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EDITIONS
Monday, 7 October, 2002, 18:58 GMT 19:58 UK
Tories 'must change or face slaughter'
Theresa May during her Conservative Conference speech
May: Tories must look to the future

Tory chairman Theresa May has delivered a blunt warning to Conservatives to change their "nasty, narrow" image - or face further crushing defeats at the polls.

She said the Tories had appeared "unrepentant and unattractive" to voters at the last two elections and were "slaughtered" as a result.

There is a lot we need to do in this party of ours. Our base is too narrow and so, occasionally, are our sympathies

Theresa May

The hard-hitting speech came as party spokesmen unveiled some of the new policies on health and education which the party hopes will help revive its fortunes.

Plans to give more power to parents and radically reform NHS funding are among 25 new policies being promised this week by the Tories.

But it was Mrs May's speech which was the talk of the coffee bars in the Bournemouth conference centre on the first day of the event.

The party chairman surprised representatives with the force of her attack on "feuding and sniping" in the party, and her message that "glib moralising and hypocritical finger wagging" had to end.

She said the Conservatives' base had become too narrow, as had, occasionally, the party's sympathies - with minorities "demonised" by some Tories.

'Nasty party'

And in the last two general election campaigns - led by William Hague and John Major - the party had been "unchanged, unrepentant, just plain unattractive", she said.

Fox unveiled new health policy
"And twice we got slaughtered."

She went on: "There is a lot we need to do in this party of ours. Our base is too narrow and so, occasionally, are our sympathies.

"You know what some people call us - the nasty party."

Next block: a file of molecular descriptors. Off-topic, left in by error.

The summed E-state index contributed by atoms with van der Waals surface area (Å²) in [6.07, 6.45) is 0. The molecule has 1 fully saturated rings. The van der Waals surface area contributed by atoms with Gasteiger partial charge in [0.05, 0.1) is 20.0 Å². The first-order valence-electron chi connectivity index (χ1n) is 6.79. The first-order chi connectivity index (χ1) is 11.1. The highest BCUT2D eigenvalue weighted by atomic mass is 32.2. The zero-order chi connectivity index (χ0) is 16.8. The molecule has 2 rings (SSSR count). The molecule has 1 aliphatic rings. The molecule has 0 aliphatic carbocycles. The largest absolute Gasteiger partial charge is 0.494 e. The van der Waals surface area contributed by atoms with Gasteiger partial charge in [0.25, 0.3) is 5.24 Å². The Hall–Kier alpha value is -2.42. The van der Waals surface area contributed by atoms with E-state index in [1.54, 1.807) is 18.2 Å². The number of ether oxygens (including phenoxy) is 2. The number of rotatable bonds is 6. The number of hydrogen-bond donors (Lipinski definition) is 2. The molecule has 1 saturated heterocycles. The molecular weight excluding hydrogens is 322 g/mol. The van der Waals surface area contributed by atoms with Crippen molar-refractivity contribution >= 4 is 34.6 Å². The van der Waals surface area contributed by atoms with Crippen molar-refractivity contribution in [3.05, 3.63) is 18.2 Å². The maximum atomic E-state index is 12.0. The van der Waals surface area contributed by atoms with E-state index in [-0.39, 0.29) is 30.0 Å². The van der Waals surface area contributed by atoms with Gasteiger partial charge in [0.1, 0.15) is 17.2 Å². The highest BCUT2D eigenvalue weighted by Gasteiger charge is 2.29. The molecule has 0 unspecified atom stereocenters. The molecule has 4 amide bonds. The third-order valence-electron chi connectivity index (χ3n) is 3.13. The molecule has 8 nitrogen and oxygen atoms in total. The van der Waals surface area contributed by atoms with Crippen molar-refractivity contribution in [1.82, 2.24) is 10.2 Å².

She pressed home her message that the party needs more women candidates - saying its current selection procedure was "hopelessly stuck in the past".

And she said the raft of new policies being unveiled this week would help see the Conservatives returned to power.

'Blue water'

The first of those were announced later by education spokesman Damian Green and shadow health secretary Dr Liam Fox.


The NHS has been a political football for far too long. I don't want politicians deciding which patients should be treated and when

Liam Fox
The health plans - which Dr Fox said put "clear blue water" between Labour and the Tories - would give all hospitals the freedom to raise revenue and set their own budgets.

He attacked what he said was Labour's obsession with central control and targets, saying: "The NHS has been a political football for far too long. I don't want politicians deciding which patients should be treated and when."

Damian Green: More power for parents
He said Labour's policy was a "shameful, unethical and immoral way to run a health service".

Meanwhile, widely-trailed plans to give parents and other groups the power to run state-funded schools were announced by Damian Green.

Choice

The "state scholarships", which would first be introduced in deprived areas, would be a "revolution in our school system".


The Conservative Party, its principles, its people, have been let down in recent years by the failure of some to represent faithfully the best in Conservativism

Theresa May
He said: "The sort of choice in schools now enjoyed only by the well off will be spread to many more families."

But the message from Mrs May was that policies had to come hand in hand with change - and an end to "petty feuding and sniping" - within the Tory party itself.

The run-up to the conference has seen the party facing damaging attacks on Iain Duncan Smith's leadership.

Mrs May also hit out at those politicians - among them Tories - whose "disgraceful" behaviour had eroded public faith in politics.

Later, Mrs May admitted she was referring to Jonathan Aitken and Lord Archer.

"I think most people know who they were, indeed one or two of them ended up in jail," she told BBC's Newsnight.

Her comments come after days of damaging headlines about Jeffrey Archer and John Major's affair with Edwina Currie.

Mrs May said: "The Conservative Party, its principles, its people, have been let down in recent years by the failure of some to represent faithfully the best in Conservativism."

 WATCH/LISTEN
 ON THIS STORY
Conservative Party Chairman, Theresa May
"We went to the country twice... and we were slaughtered twice"
The BBC's Andrew Marr
"Theresa May gave them a stinging public scolding"

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See also:

06 Oct 02 | Politics
05 Oct 02 | Politics
05 Oct 02 | Politics
07 Oct 02 | Politics
04 Oct 02 | Politics
07 Oct 02 | Health
07 Oct 02 | Education
07 Oct 02 | Politics
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